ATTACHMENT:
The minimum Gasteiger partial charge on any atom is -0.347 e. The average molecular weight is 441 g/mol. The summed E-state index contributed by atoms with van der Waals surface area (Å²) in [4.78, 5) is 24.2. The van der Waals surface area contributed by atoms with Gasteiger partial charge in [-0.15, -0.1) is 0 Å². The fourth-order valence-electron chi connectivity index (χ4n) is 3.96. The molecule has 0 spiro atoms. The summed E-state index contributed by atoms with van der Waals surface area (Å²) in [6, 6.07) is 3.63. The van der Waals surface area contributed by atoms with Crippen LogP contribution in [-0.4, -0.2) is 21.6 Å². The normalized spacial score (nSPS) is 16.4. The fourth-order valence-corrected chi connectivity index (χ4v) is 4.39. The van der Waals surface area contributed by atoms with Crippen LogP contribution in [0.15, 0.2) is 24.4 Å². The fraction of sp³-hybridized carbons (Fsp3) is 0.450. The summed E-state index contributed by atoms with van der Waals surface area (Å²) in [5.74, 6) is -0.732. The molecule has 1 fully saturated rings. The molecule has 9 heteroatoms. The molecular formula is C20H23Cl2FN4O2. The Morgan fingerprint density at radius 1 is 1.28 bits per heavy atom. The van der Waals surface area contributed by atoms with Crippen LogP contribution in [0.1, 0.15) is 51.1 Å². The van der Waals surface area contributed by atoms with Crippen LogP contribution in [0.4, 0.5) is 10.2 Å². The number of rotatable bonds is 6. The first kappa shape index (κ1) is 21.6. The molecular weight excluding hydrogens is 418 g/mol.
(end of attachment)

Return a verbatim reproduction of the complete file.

The minimum Gasteiger partial charge on any atom is -0.347 e. The average molecular weight is 441 g/mol. The summed E-state index contributed by atoms with van der Waals surface area (Å²) in [4.78, 5) is 24.2. The van der Waals surface area contributed by atoms with Gasteiger partial charge in [-0.15, -0.1) is 0 Å². The fourth-order valence-electron chi connectivity index (χ4n) is 3.96. The molecule has 0 spiro atoms. The summed E-state index contributed by atoms with van der Waals surface area (Å²) in [6, 6.07) is 3.63. The van der Waals surface area contributed by atoms with Crippen LogP contribution in [-0.4, -0.2) is 21.6 Å². The normalized spacial score (nSPS) is 16.4. The fourth-order valence-corrected chi connectivity index (χ4v) is 4.39. The van der Waals surface area contributed by atoms with Crippen LogP contribution in [0.15, 0.2) is 24.4 Å². The fraction of sp³-hybridized carbons (Fsp3) is 0.450. The summed E-state index contributed by atoms with van der Waals surface area (Å²) in [5.74, 6) is -0.732. The molecule has 1 fully saturated rings. The molecule has 9 heteroatoms. The molecular formula is C20H23Cl2FN4O2. The Morgan fingerprint density at radius 1 is 1.28 bits per heavy atom. The van der Waals surface area contributed by atoms with Crippen LogP contribution in [0.1, 0.15) is 51.1 Å². The van der Waals surface area contributed by atoms with Crippen LogP contribution in [0.4, 0.5) is 10.2 Å². The number of rotatable bonds is 6. The first kappa shape index (κ1) is 21.6. The molecular weight excluding hydrogens is 418 g/mol.